Island-hopping adventures in Greece

Blossom Wylie shares her experience of island-hopping in Greece

Emily Cartwright
6th November 2019
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Greece is made up of many beautiful islands, with estimates ranging between 1,200 to 6,000, of which  between only 166 to 227 are inhabited. With much to see, one of the most favoured ways to get around Greece is to go island hopping. There are frequent ferries between most of the inhabited islands so it is fairly easy (and cheap!) to hop on and explore. One of the most popular and beautiful island-hopping routes is touring the Cyclades Islands.

Paros sits in the heart of the Aegean Sea and has both modern and traditional aspects to suit your tourist wishes. It has stunning Cycladic and Venetian architecture, good nightlife, beautiful beaches, isolated villages and historical monuments. It also has fantastic water sports available on the beaches. It isn’t one of the most popular islands but is a good start to an island-hopping holiday for the authentic Greek experience.

Next, you can go to Naxos; a self-sufficient island even though it’s a forty-five minute to one-hour ferry from Paros. Like Paros, it has Venetian towers, magical churches, villages, mountains and beautifully eerie caves. The water surrounding it is a famous turquoise blue like most of the Aegean, and it even has its own castle which has been inhabited for centuries.

Image Credit: brenkee from Pixabay

Then, prepare to party in Ios – one of the most famous party islands in Greece! The clubs and bars are open until dawn in Hora (the capital town of the island), perfect for letting loose after a relaxing few days on beaches, and seeing cultural and historical monuments. For those studying Classics or English Literature (or anyone who’s a bit of a literature geek!), you can visit Homer’s grave on this island. That’s if he even existed, of course! You’ll also be able to find the largest known settlement of the Protocycladic period amidst the night-time chaos. This island, though known only really for its wildness, just proves that Greece has it all to offer: history, culture and party.

Of course, if this isn’t your cup of tea, you’re still in Greece – you will always be able to find a cheap, family-run taverna!

Santorini proves to be a good next stop after Ios; one of the most popular Greek islands, known for its crystal-clear beaches and pristine white and blue houses, it’s rather popular with celebs these days, meaning that it’s certainly a place for a treat. It has a plethora of upmarket restaurants, clubs and beach bars. Of course, if this isn’t your cup of tea, you’re still in Greece – you will always be able to find a cheap, family-run taverna! Santorini is actually the most active volcanic centre in the South Aegean Arc, though what remains today is a water-filled caldera that you will likely see as you head to the port of the island. For this reason, unlike the other islands, Santorini has little architectural history because of its past eruptions.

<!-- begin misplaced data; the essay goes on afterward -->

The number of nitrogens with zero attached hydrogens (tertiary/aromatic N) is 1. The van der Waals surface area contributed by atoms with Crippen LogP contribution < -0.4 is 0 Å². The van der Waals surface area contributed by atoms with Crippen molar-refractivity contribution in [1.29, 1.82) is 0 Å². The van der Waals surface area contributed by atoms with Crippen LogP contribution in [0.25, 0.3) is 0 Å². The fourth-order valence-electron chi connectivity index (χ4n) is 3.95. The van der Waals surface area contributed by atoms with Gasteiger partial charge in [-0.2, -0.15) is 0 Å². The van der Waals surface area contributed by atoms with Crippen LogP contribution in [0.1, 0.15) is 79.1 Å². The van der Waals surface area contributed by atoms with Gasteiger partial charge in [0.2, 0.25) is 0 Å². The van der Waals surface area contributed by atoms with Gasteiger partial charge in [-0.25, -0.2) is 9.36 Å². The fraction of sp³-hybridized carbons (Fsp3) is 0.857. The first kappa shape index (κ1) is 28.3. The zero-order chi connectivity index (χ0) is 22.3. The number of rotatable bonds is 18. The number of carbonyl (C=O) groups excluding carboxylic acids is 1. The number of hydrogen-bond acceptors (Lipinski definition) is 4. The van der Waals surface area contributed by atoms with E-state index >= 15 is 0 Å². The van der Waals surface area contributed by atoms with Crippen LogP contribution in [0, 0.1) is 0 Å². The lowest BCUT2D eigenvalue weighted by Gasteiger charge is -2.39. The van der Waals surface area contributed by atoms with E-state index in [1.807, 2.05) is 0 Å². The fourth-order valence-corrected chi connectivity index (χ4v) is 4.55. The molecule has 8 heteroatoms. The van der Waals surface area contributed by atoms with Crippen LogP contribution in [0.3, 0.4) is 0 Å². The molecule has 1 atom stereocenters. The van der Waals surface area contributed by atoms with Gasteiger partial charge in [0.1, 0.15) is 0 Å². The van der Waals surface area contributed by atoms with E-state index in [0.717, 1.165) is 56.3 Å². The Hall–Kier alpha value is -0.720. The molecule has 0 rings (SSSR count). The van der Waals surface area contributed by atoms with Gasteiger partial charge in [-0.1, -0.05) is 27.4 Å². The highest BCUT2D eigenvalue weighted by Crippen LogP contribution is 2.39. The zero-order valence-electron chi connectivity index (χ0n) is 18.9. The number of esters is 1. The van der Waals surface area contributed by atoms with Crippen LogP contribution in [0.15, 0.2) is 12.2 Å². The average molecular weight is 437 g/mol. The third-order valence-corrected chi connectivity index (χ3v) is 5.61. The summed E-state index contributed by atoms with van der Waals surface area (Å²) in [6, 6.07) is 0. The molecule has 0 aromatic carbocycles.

Finally, a perfect stop is Mykonos. Viewed as Santorini’s twin, Mykonos has picturesque blue and white houses alongside its Caribbean-like beaches. The party never stops in Mykonos too, as the gay capital of Greece, there’s always somewhere to have fun.

Image Credit: shogun from Pixabay

This tour of the main Cyclades Islands is the perfect way to capture Greece as it explores Greek culture, history, party and amazing food. Though if you aren’t keen on doing the island-hopping thing, a recommendation I would stress is Kefalonia. It’s the largest of the Ionian islands in the West of Greece, known for its popularity with turtles. You can even visit to help save the baby turtles who struggle to reach the sea from the beach on their own! Like Paros and Naxos, it has plenty of Venetian architecture and history. It was also ruled by Britain at one point and France at another, so the stamps of different countries can be found all over the island. It has caves to explores, amazing mountains, restaurants galore and has a great nightlife. In my experience, after having been to five other islands, I felt it really captured the essence of Greece.

Of course, for all Greek destinations, summer is the best time to go. By June the highs of temperature can be around 27 degrees Celsius which has been known to raise to around 35 degrees Celsius by August. It’s normal to stay above 20 degrees Celsius towards the end of September, so can make a perfect break before returning to University.

Greece is one of my favourite places in Europe because it really does have everything, so give it a go!

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